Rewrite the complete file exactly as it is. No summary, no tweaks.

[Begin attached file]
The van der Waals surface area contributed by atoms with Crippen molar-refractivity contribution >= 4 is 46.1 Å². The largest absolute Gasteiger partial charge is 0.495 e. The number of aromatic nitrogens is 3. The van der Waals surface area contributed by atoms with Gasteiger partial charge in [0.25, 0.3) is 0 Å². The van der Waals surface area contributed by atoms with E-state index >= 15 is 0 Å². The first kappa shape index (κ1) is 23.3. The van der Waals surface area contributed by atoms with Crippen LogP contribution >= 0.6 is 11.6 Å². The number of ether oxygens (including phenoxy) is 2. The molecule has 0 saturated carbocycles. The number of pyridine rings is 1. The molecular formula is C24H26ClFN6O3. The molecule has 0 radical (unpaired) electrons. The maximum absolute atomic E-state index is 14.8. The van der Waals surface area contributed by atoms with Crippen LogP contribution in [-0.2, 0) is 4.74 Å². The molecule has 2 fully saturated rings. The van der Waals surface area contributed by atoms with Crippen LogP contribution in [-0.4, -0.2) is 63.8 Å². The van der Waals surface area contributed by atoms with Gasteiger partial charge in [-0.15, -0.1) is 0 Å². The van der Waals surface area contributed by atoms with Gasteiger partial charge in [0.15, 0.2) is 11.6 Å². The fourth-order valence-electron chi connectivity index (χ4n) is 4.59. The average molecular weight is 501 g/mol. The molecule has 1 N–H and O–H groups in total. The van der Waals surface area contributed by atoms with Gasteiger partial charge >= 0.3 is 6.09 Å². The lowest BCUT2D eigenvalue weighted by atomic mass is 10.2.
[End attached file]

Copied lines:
The van der Waals surface area contributed by atoms with Crippen molar-refractivity contribution >= 4 is 46.1 Å². The largest absolute Gasteiger partial charge is 0.495 e. The number of aromatic nitrogens is 3. The van der Waals surface area contributed by atoms with Gasteiger partial charge in [0.25, 0.3) is 0 Å². The van der Waals surface area contributed by atoms with E-state index >= 15 is 0 Å². The first kappa shape index (κ1) is 23.3. The van der Waals surface area contributed by atoms with Crippen LogP contribution >= 0.6 is 11.6 Å². The number of ether oxygens (including phenoxy) is 2. The molecule has 0 saturated carbocycles. The number of pyridine rings is 1. The molecular formula is C24H26ClFN6O3. The molecule has 0 radical (unpaired) electrons. The maximum absolute atomic E-state index is 14.8. The van der Waals surface area contributed by atoms with Crippen LogP contribution in [-0.2, 0) is 4.74 Å². The molecule has 2 fully saturated rings. The van der Waals surface area contributed by atoms with Crippen LogP contribution in [-0.4, -0.2) is 63.8 Å². The van der Waals surface area contributed by atoms with Gasteiger partial charge in [-0.15, -0.1) is 0 Å². The van der Waals surface area contributed by atoms with Gasteiger partial charge in [0.15, 0.2) is 11.6 Å². The fourth-order valence-electron chi connectivity index (χ4n) is 4.59. The average molecular weight is 501 g/mol. The molecule has 1 N–H and O–H groups in total. The van der Waals surface area contributed by atoms with Gasteiger partial charge >= 0.3 is 6.09 Å². The lowest BCUT2D eigenvalue weighted by atomic mass is 10.2.